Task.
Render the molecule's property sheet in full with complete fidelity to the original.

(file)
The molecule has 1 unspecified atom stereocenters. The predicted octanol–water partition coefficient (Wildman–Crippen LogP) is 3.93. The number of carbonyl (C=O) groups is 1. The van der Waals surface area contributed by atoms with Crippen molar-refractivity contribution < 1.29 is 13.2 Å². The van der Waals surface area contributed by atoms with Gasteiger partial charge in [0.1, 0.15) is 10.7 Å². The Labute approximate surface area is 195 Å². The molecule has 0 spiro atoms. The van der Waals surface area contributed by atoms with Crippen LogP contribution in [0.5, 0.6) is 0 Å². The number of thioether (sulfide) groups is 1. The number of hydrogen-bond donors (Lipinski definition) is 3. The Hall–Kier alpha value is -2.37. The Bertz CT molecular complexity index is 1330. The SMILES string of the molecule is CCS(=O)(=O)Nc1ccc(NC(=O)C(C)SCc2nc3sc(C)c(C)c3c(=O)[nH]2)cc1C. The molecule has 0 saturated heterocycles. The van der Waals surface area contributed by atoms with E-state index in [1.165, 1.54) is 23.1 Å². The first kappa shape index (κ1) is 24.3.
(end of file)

The molecule has 1 unspecified atom stereocenters. The predicted octanol–water partition coefficient (Wildman–Crippen LogP) is 3.93. The number of carbonyl (C=O) groups is 1. The van der Waals surface area contributed by atoms with Crippen molar-refractivity contribution < 1.29 is 13.2 Å². The van der Waals surface area contributed by atoms with Gasteiger partial charge in [0.1, 0.15) is 10.7 Å². The Labute approximate surface area is 195 Å². The molecule has 0 spiro atoms. The van der Waals surface area contributed by atoms with Crippen LogP contribution in [0.5, 0.6) is 0 Å². The number of thioether (sulfide) groups is 1. The number of hydrogen-bond donors (Lipinski definition) is 3. The Hall–Kier alpha value is -2.37. The Bertz CT molecular complexity index is 1330. The SMILES string of the molecule is CCS(=O)(=O)Nc1ccc(NC(=O)C(C)SCc2nc3sc(C)c(C)c3c(=O)[nH]2)cc1C. The molecule has 0 saturated heterocycles. The van der Waals surface area contributed by atoms with E-state index in [1.165, 1.54) is 23.1 Å². The first kappa shape index (κ1) is 24.3.